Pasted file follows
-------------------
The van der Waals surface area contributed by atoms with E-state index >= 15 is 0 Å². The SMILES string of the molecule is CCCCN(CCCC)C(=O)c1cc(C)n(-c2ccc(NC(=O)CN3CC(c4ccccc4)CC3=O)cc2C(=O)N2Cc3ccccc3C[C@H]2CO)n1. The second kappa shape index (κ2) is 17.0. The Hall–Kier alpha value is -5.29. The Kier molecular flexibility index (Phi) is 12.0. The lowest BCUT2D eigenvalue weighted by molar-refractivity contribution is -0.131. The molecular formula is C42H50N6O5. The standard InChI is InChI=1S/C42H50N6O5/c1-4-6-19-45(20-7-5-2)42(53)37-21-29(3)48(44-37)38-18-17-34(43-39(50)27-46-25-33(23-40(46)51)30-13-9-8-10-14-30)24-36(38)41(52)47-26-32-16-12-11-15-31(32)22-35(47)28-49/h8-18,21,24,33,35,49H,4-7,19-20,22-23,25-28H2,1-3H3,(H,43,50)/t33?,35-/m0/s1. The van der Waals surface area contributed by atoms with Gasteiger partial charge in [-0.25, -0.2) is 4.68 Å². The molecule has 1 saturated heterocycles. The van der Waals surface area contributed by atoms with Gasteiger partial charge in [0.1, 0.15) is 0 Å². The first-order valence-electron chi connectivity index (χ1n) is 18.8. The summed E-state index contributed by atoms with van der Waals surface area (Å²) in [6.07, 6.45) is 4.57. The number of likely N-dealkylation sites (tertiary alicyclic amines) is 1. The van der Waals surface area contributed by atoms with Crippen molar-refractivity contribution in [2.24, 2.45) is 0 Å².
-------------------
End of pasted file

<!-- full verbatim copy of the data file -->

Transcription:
The van der Waals surface area contributed by atoms with E-state index >= 15 is 0 Å². The SMILES string of the molecule is CCCCN(CCCC)C(=O)c1cc(C)n(-c2ccc(NC(=O)CN3CC(c4ccccc4)CC3=O)cc2C(=O)N2Cc3ccccc3C[C@H]2CO)n1. The second kappa shape index (κ2) is 17.0. The Hall–Kier alpha value is -5.29. The Kier molecular flexibility index (Phi) is 12.0. The lowest BCUT2D eigenvalue weighted by molar-refractivity contribution is -0.131. The molecular formula is C42H50N6O5. The standard InChI is InChI=1S/C42H50N6O5/c1-4-6-19-45(20-7-5-2)42(53)37-21-29(3)48(44-37)38-18-17-34(43-39(50)27-46-25-33(23-40(46)51)30-13-9-8-10-14-30)24-36(38)41(52)47-26-32-16-12-11-15-31(32)22-35(47)28-49/h8-18,21,24,33,35,49H,4-7,19-20,22-23,25-28H2,1-3H3,(H,43,50)/t33?,35-/m0/s1. The van der Waals surface area contributed by atoms with Gasteiger partial charge in [-0.25, -0.2) is 4.68 Å². The molecule has 1 saturated heterocycles. The van der Waals surface area contributed by atoms with Gasteiger partial charge in [0.1, 0.15) is 0 Å². The first-order valence-electron chi connectivity index (χ1n) is 18.8. The summed E-state index contributed by atoms with van der Waals surface area (Å²) in [6.07, 6.45) is 4.57. The number of likely N-dealkylation sites (tertiary alicyclic amines) is 1. The van der Waals surface area contributed by atoms with Crippen molar-refractivity contribution in [2.24, 2.45) is 0 Å².